BDS is not just anti-Semitic, it is racist

By Richard Mather…

In a recent interview with the Jewish Media Agency (JMA), David Feldman, the director of the London-based Pears Institute for the Study of Anti-Semitism, denied that the boycotts, divestments and sanctions (BDS) movement is anti-Semitic.

“I think the BDS movement is a broad church. It attracts support from some people who would like to see a one-state solution, but I think many people are attracted to BDS because they strongly oppose Israel’s conduct in the occupied territories,” he told JMA, before adding: “I haven’t seen the evidence to suggest that movement as a whole should be characterised as anti-Semitic.”

Now Feldman is either in denial or he has not experienced BDS at close quarters. Does he realise that in July and August 2014, shops, banks, universities, theatres and entire towns in Britain were targeted by a contingent of BDS activists comprising jihadi Islamists, anarchists, local gangsters and Socialist Worker Party members?

For example, in Manchester, which is home to Europe’s fastest-growing Jewish community, an Anglo-Israeli cosmetic shops was subject to a daily boycott that lasted for six weeks. I lost count of the times that I heard comments such as “Jews killed Jesus” and “You have blood on your hands.” A number of BDS activists were captured on camera expressing their admiration for Hitler or making Nazi salutes. Jews (including elderly men and women) were threatened and intimidated. Anti-Semitic leaflets were handed out to members of the public.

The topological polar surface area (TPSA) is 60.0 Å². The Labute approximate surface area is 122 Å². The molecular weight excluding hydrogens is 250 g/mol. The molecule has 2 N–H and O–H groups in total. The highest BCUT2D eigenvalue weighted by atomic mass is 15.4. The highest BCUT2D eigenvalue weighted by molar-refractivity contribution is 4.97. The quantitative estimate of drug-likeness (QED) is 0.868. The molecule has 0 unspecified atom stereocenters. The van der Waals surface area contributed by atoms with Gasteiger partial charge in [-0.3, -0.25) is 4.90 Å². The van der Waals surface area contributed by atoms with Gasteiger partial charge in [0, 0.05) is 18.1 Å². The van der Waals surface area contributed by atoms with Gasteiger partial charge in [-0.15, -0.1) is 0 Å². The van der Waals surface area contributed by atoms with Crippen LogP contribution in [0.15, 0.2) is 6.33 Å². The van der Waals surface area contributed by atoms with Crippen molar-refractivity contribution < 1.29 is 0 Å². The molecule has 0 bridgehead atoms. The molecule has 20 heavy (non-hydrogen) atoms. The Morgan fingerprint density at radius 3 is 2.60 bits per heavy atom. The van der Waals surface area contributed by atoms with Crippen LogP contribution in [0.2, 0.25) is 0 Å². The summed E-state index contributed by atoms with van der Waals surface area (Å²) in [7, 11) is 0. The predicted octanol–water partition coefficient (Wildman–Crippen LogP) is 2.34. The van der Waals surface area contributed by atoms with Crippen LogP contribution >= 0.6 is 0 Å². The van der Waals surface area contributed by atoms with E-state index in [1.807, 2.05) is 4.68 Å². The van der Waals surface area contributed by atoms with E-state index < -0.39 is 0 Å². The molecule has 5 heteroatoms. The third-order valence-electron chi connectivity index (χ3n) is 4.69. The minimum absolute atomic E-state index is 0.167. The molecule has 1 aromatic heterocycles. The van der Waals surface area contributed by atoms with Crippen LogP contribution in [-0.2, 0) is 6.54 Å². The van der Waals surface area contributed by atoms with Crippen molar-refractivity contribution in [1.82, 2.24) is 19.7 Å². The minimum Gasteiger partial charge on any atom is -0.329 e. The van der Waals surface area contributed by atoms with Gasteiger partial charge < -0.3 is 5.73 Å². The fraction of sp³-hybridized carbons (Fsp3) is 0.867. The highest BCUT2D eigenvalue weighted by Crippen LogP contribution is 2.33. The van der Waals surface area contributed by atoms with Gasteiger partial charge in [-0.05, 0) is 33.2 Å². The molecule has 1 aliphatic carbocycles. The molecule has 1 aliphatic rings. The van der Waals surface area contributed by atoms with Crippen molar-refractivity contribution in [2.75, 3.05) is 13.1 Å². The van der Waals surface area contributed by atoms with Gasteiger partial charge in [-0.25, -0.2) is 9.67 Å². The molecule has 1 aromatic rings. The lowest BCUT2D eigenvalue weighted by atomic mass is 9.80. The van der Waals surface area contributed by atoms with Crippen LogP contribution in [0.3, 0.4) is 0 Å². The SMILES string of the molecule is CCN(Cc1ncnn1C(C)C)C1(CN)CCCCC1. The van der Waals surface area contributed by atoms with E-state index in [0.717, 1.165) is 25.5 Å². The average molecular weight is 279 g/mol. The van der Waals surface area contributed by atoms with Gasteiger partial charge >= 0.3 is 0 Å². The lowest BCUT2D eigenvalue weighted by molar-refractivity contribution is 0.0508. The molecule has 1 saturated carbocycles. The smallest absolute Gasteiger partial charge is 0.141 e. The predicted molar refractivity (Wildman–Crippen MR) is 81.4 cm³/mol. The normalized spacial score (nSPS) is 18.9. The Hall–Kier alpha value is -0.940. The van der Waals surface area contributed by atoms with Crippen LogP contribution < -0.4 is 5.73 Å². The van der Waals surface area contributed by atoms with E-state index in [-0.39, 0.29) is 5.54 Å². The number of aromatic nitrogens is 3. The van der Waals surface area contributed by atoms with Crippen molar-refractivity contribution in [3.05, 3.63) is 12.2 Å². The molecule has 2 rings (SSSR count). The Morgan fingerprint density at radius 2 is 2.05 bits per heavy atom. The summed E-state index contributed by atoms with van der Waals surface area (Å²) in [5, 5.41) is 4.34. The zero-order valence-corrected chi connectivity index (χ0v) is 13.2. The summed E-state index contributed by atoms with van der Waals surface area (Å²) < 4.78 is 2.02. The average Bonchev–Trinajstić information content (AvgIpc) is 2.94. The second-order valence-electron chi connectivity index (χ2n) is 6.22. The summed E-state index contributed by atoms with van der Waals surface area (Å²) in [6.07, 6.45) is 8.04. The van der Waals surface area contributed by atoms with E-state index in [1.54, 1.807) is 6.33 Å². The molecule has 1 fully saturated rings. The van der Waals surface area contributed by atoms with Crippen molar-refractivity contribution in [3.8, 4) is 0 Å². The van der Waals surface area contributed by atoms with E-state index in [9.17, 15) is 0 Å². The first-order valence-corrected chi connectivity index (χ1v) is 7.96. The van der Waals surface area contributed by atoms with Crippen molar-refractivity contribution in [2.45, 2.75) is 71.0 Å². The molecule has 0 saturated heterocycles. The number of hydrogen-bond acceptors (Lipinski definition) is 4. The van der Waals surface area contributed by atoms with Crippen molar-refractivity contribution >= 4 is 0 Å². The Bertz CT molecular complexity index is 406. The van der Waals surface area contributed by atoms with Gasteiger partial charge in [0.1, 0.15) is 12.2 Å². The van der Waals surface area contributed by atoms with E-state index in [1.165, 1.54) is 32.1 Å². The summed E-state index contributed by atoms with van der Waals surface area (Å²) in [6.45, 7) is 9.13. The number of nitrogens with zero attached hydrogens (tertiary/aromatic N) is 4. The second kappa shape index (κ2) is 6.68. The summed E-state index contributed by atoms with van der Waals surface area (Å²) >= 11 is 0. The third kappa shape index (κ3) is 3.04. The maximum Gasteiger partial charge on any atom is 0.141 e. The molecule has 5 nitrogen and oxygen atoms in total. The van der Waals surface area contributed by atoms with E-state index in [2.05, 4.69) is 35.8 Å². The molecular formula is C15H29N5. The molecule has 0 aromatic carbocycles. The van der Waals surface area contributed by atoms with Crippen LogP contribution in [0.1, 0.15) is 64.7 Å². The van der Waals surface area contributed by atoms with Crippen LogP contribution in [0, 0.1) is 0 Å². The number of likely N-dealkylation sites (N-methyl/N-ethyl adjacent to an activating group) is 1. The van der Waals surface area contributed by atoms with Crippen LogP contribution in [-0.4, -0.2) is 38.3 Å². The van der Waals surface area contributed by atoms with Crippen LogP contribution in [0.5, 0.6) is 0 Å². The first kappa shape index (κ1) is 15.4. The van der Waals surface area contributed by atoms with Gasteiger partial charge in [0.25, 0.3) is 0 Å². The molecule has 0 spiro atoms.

Anyone who has witnessed BDS in action will be in no doubt that it is anti-Semitic. But there is a case to be made that BDS is not just anti-Semitic, it is racist. Why? Because it singles out a nationality – Israelis – for differential and discriminatory treatment in the international arena. Israelis are expected to conform to an impossibly high moral standard that would endanger their well-being. When Israelis inevitably fall short of these impossible standards, they are accused of indefensible behaviour. In contrast, the Palestinian Arabs are not held up to any standard at all. That too is racist.